Image result for lifestyle changesLosing weight significantly improved many things in my life. I’m obviously healthier, have more energy. I wear smaller sizes and have a more choices when clothes shopping. I’m happy that I’ve lost the weight, but inner peace, overall happiness and contentment are not synonymous with a big weight loss. Deep down, I always knew this to be true, I just got really good at listening to the lies of the enemy, rather than the voice of the Holy Spirit.

We are as happy as we choose to be. We can have peace and learn contentment even if our lives aren’t perfect. We can enjoy life even if we aren’t at our “perfect weight.” Finding peace and contentment when we’re unhappy with our weight might mean pressing forward when it feels like the last thing we want to do.

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Maybe we didn’t achieve everything we’d hope to accomplish last year. I know I certainly didn’t. But last year has come and gone. Forget the past and hit the reset button on a new month and new year. Beating ourselves up over shoulda, coulda, woulda is an exercise of frustration and only delays this year’s progress.

It’s okay to look down the road to the end of 2019 and visualize where you hope to be with your body, your emotions, your spiritual life, your relationships, your finances … whatever. But don’t get stuck looking too far in the future that you forget to live today. The same goes for dwelling on last year’s regrets.  Do your best TODAY. Make a plan TODAY. Set realistic goals and start TODAY. If you mess up – don’t wait for next Monday to roll around to start over. Start over TODAY.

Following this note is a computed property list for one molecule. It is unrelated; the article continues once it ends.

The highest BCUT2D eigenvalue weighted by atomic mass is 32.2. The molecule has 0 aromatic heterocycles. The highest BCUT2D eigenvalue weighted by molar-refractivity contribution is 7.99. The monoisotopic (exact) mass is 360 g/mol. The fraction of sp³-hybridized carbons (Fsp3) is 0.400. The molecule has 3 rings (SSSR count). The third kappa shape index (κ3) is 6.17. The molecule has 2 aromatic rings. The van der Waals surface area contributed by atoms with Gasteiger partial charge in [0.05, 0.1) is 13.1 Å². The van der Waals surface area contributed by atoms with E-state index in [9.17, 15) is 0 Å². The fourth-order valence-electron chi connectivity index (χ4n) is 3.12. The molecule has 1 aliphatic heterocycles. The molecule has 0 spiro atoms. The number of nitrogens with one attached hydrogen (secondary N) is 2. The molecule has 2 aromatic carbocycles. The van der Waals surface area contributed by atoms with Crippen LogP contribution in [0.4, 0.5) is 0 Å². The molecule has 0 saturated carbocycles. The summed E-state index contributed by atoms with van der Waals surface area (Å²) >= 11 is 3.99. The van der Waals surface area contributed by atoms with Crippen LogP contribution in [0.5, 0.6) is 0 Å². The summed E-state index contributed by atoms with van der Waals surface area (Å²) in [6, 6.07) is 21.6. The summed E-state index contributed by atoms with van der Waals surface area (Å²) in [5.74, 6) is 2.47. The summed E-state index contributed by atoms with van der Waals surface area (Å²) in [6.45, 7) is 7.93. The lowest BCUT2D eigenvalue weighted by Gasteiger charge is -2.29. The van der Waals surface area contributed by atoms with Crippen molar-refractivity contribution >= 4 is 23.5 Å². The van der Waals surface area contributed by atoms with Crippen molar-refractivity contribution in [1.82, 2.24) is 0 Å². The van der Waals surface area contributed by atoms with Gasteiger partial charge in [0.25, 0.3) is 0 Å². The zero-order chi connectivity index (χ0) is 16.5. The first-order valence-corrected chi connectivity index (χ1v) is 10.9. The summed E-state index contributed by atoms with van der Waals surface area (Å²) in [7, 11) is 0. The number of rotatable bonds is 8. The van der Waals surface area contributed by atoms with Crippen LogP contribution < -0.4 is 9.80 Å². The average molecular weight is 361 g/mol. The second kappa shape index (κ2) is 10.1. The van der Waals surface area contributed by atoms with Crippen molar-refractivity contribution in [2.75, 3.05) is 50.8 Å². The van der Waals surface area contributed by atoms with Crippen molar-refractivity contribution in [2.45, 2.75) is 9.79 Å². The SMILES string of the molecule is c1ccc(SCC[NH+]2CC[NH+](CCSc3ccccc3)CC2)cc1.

The opening page of my diet devotional book, Diet Nuggets and Wisdom Appetizers, 365 Days of Encouragement for Dieters, (Available on Amazon) says it like this:

Hopefully by incorporating all these suggestions into your life, you will achieve your New Year’s goals and uncover a brand new you. This year can be different! Don’t fail at another resolution for a Happy New Year, but realize there’s a Happy You Near!” Diet Nuggets and Wisdom Appetizers 365 Days of Encouragement for Dieters by [Kurlin, Kathleen]

I don’t mean to say that I have already achieved these things or that I have already reached perfection. But I press on to possess that perfection for which Christ Jesus first possessed me. No, dear brothers and sisters, I have not achieved it, but I focus on this one thing: Forgetting the past and looking forward to what lies ahead,  Philippians 3:12-13 (NLT)